How You Can Help

How can you help in Virginia, North Carolina, or your home state? Check out the following suggestions:

  • Adopt a homeless animal. If you feel that you can offer a home to an animal, please go to your local animal shelter. It’s a good idea to adopt two animals so that they can keep each other company. If you cannot adopt at this time, spend some time volunteering here at PETA or at your local animal shelter.
  • Be an all-weather friend. Hot weather can be deadly for dogs left outside without shade or water. In the wintertime, animals left outside can suffer from frostbite and exposure and from dehydration when water sources freeze. Watch for animals in your neighborhood suffering in either extreme, and take action right away. If you live in PETA’s hometown, throughout the chilly months, you can pick up free straw for outdoor dogs at PETA’s headquarters at 501 Front St. in Norfolk.
  • Be prepared.
    • Take a moment now to make important preparations to safeguard your animals when hurricanes, floods, or other natural disasters strike. Use our disaster checklist to be sure that you don’t miss anything.
    • You’re behind the wheel when you spot a dog running along the road with no collar. You get the leash from your “Animal Rescue Car Kit”—which also includes cans of dog and cat food, a blanket, and a cardboard cat carrier—and coax him or her over to your car. Now what? Make and keep a list of local animal control agencies and emergency veterinarians in your area, like the one for PETA’s hometown below.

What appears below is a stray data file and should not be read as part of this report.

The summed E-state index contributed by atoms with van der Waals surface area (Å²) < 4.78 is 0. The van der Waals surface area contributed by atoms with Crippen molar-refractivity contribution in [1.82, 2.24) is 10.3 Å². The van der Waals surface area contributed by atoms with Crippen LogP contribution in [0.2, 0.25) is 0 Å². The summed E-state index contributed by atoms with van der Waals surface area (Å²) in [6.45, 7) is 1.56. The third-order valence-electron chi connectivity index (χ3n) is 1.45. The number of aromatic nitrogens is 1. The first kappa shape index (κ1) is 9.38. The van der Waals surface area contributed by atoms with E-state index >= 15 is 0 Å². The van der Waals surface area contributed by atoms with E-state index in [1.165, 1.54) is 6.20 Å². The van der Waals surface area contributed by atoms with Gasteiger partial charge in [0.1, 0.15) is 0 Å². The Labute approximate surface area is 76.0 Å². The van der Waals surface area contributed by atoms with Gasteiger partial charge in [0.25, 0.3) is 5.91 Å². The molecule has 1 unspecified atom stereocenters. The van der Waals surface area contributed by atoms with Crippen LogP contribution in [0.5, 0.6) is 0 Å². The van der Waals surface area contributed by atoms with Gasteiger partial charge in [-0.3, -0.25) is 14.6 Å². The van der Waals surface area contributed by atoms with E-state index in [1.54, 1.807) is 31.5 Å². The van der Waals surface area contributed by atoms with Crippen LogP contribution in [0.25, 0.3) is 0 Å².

• If you live in Hampton Roads, print out PETA’s directory of local animal emergency contacts.
  • Get active.
    • You can also help by lobbying your city council or other legislative body for dog-chaining bans or restrictions, for spay-and-neuter legislation, to get pet shops out of local malls, to make sure that local animal shelters require spaying and neutering before adoption, and by distributing our educational literature. Feel free to contact us for other suggestions. You can make a difference!
    • If you witness cruelty to animals, speak up for those who can’t speak for themselves. Report cruelty to your local animal control agencies or to PETA.
  • Support PETA so that we can continue to do lifesaving work for animals.

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 Ingrid E. Newkirk

“Almost all of us grew up eating meat, wearing leather, and going to circuses and zoos. We never considered the impact of these actions on the animals involved. For whatever reason, you are now asking the question: Why should animals have rights?” READ MORE

— Ingrid E. Newkirk, PETA President and co-author of Animalkind